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USA-ECONOMY:Inventories, weak business spending curb US Q1 growth
By Lucia Mutikani
WASHINGTON (Reuters) - U.S. economic growth cooled in the first quarter as businesses cut back on investment and restocked shelves at a slower pace, but the biggest rise in consumer spending in more than a year cushioned the blow.
Gross domestic product expanded at a 2.2 percent annual rate, the Commerce Department said on Friday, moderating from the fourth quarter's 3 percent rate.
Economists had expected somewhat firmer growth, but were taken by surprise by another big drop in defense spending. Still, growth was stronger than the 1.5 percent or less pace analysts had anticipated early in the quarter.
While the growth pace remained too slow to offer comfort to President Barack Obama as he seeks a second term, it did not appear weak enough to alter the wait-and-see stance on monetary policy at the Federal Reserve.
"There's nothing catastrophic happening, this is just slow growth and this underscores that the economy is on sound footing but nothing more," said Steven Baffico, chief executive at Four Wood Capital Partners in New York.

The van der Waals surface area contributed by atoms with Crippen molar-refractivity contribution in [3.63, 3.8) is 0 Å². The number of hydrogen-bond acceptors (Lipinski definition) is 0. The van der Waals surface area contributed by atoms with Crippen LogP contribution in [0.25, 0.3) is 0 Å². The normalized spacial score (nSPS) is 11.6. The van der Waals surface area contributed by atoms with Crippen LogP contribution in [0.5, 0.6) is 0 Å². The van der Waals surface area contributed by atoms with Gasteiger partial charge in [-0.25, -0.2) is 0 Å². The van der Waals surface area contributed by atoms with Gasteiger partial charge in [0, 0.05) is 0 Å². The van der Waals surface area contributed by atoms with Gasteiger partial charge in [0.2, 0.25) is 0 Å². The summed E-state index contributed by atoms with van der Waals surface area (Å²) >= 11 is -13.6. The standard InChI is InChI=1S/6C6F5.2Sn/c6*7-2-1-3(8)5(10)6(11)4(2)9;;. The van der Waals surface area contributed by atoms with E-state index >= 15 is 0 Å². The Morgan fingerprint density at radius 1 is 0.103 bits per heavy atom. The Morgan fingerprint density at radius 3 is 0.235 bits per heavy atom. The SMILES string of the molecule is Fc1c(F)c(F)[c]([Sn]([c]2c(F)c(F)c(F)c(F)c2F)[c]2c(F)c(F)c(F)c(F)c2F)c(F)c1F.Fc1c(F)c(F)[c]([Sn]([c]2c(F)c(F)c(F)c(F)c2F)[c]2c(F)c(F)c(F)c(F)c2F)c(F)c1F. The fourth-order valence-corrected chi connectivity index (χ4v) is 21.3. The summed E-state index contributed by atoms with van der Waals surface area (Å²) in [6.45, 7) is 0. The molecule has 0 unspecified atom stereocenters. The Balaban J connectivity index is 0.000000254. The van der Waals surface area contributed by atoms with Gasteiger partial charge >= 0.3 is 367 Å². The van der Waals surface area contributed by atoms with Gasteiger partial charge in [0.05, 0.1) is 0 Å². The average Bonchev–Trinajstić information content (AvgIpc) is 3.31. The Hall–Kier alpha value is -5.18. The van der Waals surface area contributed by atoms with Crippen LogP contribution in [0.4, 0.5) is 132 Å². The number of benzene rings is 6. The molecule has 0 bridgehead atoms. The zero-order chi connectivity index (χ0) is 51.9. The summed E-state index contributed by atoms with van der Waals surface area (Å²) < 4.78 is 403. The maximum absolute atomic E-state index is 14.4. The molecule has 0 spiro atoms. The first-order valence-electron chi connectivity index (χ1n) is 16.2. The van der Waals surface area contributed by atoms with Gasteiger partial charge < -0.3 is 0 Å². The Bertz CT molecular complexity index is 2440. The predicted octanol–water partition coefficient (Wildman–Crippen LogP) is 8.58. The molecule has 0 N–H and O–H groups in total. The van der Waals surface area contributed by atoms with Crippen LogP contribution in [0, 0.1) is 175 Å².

Even with the deceleration in growth, the United States is performing better than most advanced nations, with some economies in Europe already back in recession.
Government spending dropped for a sixth straight quarter as defense outlays fell and austerity at state and local governments showed few signs of easing.
A rise in demand for automobiles, which powered the largest pick up in consumer spending since the fourth quarter of 2010, helped offset the drag from government and business spending, which dropped for the first time since the recession ended.
The slump in business spending was likely to be temporary and related to the expiration of tax incentives for businesses, economists said. Corporations are sitting on a $2 trillion dollar cash pile.
In another heartening sign, home construction rose at its fastest pace since the second quarter of 2010, thanks to an unusually warm winter.
Economists said that while growth was not weak enough to spur the Fed into another round of bond buying, it still bolstered the central bank's view that interest rates should be kept near zero at least through late 2014.
Fed Chairman Ben Bernanke on Wednesday expressed comfort with the current policy stance, although he held out the prospect of more bond buying if the economy deteriorated.
"This report plays directly into the hands of those who want to keep rates low for a very long time," said Joel Naroff, chief economist at Naroff Economic Advisors in Holland, Pennsylvania.
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